The NYT has a very interesting piece documenting how much more people in the United States pay for a wide variety of medical procedures and drugs. While the article provides much useful information, it badly errs in telling readers (in a quote from David Blumenthal, the President of the Commonwealth Fund) that the cost problems stem from a free market.
In fact, one of the main reasons that the United States pays so much for health care, including the items listed in this article, is precisely because it does not have a free market in large sectors of the health care industry. Of course it severely restricts the admission of immigrant doctors into the country, driving up the pay of physicians to two or three times what they would receive in other wealthy countries.
Perhaps more importantly, it grants patent monopolies to drugs and medical devices. These monopolies allow pharmaceutical companies and manufacturers of medical devices to charge prices that are many thousand percent above their free market price. Not only does this raise the cost for these items it also perversely is likely to lead to unnecessary procedures, like the proliferation of colonoscopies that are a main theme of the piece.
Because the equipment used in colonoscopies is subject to patent protection, hospitals and other medical facilities are able to charge exorbitant prices. Since colonoscopies provide large profits (which would not be the case in a free market), there is a strong incentive to push their use on patients in circumstances where they may not be needed.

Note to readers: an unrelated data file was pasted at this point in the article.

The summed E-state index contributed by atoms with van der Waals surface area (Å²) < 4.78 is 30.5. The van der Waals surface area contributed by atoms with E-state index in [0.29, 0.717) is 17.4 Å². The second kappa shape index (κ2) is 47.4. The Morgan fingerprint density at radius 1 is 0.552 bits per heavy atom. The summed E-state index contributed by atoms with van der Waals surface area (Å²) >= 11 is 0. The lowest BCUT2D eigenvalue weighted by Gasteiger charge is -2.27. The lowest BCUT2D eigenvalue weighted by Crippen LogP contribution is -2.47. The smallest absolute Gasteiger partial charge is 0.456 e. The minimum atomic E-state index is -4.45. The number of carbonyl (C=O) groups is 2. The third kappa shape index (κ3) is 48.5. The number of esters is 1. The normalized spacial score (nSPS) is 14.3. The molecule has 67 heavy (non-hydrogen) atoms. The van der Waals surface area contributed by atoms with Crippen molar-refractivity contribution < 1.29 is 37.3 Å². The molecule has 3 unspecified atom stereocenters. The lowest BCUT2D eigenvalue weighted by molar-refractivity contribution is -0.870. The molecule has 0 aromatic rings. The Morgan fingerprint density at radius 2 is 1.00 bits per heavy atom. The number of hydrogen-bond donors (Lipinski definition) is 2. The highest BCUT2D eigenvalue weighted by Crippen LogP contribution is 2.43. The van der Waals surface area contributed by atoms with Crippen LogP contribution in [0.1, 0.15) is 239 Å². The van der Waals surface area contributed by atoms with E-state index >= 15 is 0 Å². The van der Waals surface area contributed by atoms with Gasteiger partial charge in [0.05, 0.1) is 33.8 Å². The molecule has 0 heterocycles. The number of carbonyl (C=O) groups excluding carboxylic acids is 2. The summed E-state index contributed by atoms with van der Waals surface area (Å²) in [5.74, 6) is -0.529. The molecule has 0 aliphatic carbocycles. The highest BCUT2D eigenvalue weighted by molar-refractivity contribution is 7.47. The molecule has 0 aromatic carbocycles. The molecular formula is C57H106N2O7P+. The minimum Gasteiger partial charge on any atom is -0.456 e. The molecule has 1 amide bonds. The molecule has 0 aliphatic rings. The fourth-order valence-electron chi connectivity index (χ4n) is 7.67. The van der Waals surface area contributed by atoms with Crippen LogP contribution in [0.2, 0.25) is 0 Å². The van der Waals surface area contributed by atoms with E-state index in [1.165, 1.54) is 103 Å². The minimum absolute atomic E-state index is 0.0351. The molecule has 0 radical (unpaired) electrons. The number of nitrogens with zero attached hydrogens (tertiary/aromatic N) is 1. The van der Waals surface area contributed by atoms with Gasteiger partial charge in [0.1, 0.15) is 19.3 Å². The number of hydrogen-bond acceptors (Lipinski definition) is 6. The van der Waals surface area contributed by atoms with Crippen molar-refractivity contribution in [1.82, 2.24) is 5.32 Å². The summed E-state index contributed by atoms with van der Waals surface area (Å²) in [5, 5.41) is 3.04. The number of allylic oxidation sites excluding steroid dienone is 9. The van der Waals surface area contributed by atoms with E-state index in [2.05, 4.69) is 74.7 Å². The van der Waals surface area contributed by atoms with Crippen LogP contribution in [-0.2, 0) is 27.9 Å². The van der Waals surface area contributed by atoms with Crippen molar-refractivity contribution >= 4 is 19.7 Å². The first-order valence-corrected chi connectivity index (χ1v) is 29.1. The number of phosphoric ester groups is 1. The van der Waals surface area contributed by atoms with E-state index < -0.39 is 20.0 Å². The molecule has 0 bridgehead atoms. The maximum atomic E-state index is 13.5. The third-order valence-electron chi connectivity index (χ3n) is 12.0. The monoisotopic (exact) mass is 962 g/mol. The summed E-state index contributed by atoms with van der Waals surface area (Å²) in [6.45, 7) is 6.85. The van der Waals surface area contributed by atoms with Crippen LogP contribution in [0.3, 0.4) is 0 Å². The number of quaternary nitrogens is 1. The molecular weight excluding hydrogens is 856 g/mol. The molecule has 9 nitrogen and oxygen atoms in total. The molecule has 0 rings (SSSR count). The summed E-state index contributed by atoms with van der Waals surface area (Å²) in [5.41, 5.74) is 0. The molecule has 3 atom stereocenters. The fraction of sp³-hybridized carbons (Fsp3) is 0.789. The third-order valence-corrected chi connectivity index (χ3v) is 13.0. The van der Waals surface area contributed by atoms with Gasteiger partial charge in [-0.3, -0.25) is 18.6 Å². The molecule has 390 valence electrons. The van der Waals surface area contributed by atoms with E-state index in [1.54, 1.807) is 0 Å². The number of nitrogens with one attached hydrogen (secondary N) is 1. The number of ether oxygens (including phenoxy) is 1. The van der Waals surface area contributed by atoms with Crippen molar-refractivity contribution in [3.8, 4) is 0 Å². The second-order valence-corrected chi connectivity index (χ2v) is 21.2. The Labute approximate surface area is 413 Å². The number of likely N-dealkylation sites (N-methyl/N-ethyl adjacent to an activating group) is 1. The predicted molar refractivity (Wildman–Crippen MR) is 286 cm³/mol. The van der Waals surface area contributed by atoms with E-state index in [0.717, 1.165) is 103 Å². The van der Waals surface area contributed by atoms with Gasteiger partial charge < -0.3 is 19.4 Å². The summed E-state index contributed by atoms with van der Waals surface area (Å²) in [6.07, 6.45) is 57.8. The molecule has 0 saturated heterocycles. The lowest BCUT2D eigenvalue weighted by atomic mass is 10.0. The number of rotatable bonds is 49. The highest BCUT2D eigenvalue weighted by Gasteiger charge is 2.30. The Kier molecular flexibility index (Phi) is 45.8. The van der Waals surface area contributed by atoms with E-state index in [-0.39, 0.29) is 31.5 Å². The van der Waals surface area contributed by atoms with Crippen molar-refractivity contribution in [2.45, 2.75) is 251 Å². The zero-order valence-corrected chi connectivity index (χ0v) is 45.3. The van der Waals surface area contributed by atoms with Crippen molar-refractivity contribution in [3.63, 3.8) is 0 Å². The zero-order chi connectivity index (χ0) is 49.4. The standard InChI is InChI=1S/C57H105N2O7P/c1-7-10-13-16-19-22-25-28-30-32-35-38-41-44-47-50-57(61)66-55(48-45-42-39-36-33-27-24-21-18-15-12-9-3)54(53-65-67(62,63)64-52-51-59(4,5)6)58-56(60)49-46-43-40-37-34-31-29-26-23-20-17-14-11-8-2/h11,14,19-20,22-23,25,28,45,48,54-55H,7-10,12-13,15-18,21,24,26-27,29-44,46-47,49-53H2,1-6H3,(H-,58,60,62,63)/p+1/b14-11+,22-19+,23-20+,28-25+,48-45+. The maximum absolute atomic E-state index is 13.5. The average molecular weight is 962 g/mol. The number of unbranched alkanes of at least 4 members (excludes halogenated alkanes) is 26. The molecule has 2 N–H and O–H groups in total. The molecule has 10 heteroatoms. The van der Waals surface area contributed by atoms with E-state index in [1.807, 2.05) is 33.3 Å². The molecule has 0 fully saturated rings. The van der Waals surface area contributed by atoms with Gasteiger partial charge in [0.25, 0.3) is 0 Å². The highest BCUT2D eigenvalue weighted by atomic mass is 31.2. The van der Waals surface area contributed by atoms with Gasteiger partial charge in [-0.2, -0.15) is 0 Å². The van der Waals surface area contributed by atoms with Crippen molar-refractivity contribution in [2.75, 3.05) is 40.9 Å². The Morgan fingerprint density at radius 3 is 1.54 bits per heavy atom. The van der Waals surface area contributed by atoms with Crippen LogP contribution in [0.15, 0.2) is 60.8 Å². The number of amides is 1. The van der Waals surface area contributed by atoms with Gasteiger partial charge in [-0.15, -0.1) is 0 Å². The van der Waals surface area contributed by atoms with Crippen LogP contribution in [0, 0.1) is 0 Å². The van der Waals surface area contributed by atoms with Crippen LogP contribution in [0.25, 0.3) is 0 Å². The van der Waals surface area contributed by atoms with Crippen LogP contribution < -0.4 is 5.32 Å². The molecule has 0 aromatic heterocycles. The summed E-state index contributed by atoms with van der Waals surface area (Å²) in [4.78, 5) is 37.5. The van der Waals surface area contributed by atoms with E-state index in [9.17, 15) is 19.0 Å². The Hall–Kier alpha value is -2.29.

This is a more general problem in U.S. medicine. Because drug companies can sell drugs for hundreds or even thousands of dollars per prescription, when they can be profitably sold for $5-$10, they have an enormous incentive to mislead the public about the safety and effectiveness of their drugs.
This is why we regularly see stories about drug companies concealing evidence that their drugs are ineffective or even harmful. That is a direct result of the enormous mark-ups that are provided by patent monopolies. If drugs were sold in a free market these incentives would not exist.
Patent monopolies are one mechanism to provide an incentive for innovation, however they are a tremendously inefficient mechanism. There are other possible routes for financing innovation (the government already spends $30 billion a year on biomedical research through the National Institutes of Health).
Of course the industry will fiercely contest any changes that threaten their profits, but no alternatives can even be considered until the public understands the nature of the problem. This piece missed a great opportunity to inform readers.
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